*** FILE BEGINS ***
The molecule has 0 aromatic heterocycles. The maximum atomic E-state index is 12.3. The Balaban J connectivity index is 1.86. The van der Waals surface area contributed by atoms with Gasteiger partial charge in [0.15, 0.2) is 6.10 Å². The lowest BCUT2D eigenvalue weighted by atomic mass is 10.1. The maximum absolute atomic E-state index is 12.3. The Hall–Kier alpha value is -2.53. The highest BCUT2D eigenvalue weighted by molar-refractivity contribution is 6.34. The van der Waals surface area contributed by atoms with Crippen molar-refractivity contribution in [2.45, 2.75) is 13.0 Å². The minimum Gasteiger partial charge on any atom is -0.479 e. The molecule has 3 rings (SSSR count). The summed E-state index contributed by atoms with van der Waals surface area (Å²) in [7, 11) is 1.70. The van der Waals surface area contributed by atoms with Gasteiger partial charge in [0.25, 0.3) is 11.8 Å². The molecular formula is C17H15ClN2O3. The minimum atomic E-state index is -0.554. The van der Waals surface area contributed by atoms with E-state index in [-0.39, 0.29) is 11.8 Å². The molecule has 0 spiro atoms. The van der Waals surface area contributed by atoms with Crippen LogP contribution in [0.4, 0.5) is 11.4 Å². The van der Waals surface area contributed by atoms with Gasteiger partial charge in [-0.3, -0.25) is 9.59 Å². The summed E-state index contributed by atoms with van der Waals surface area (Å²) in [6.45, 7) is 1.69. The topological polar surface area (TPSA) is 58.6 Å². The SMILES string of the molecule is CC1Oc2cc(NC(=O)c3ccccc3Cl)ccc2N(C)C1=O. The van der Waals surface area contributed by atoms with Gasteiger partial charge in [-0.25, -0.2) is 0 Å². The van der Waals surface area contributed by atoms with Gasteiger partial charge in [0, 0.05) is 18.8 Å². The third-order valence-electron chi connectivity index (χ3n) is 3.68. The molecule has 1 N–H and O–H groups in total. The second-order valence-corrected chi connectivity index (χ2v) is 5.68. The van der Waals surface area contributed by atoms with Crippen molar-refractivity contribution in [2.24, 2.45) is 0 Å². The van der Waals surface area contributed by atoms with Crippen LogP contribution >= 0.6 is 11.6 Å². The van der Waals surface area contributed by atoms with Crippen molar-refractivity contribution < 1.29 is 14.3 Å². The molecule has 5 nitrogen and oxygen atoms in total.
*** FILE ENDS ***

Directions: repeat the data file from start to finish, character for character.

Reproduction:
The molecule has 0 aromatic heterocycles. The maximum atomic E-state index is 12.3. The Balaban J connectivity index is 1.86. The van der Waals surface area contributed by atoms with Gasteiger partial charge in [0.15, 0.2) is 6.10 Å². The lowest BCUT2D eigenvalue weighted by atomic mass is 10.1. The maximum absolute atomic E-state index is 12.3. The Hall–Kier alpha value is -2.53. The highest BCUT2D eigenvalue weighted by molar-refractivity contribution is 6.34. The van der Waals surface area contributed by atoms with Crippen molar-refractivity contribution in [2.45, 2.75) is 13.0 Å². The minimum Gasteiger partial charge on any atom is -0.479 e. The molecule has 3 rings (SSSR count). The summed E-state index contributed by atoms with van der Waals surface area (Å²) in [7, 11) is 1.70. The van der Waals surface area contributed by atoms with Gasteiger partial charge in [0.25, 0.3) is 11.8 Å². The molecular formula is C17H15ClN2O3. The minimum atomic E-state index is -0.554. The van der Waals surface area contributed by atoms with E-state index in [-0.39, 0.29) is 11.8 Å². The molecule has 0 spiro atoms. The van der Waals surface area contributed by atoms with Crippen LogP contribution in [0.4, 0.5) is 11.4 Å². The van der Waals surface area contributed by atoms with Gasteiger partial charge in [-0.3, -0.25) is 9.59 Å². The summed E-state index contributed by atoms with van der Waals surface area (Å²) in [6.45, 7) is 1.69. The topological polar surface area (TPSA) is 58.6 Å². The SMILES string of the molecule is CC1Oc2cc(NC(=O)c3ccccc3Cl)ccc2N(C)C1=O. The van der Waals surface area contributed by atoms with Gasteiger partial charge in [-0.25, -0.2) is 0 Å². The van der Waals surface area contributed by atoms with Gasteiger partial charge in [0, 0.05) is 18.8 Å². The third-order valence-electron chi connectivity index (χ3n) is 3.68. The molecule has 1 N–H and O–H groups in total. The second-order valence-corrected chi connectivity index (χ2v) is 5.68. The van der Waals surface area contributed by atoms with Crippen molar-refractivity contribution in [2.24, 2.45) is 0 Å². The van der Waals surface area contributed by atoms with Crippen LogP contribution >= 0.6 is 11.6 Å². The van der Waals surface area contributed by atoms with Crippen molar-refractivity contribution < 1.29 is 14.3 Å². The molecule has 5 nitrogen and oxygen atoms in total.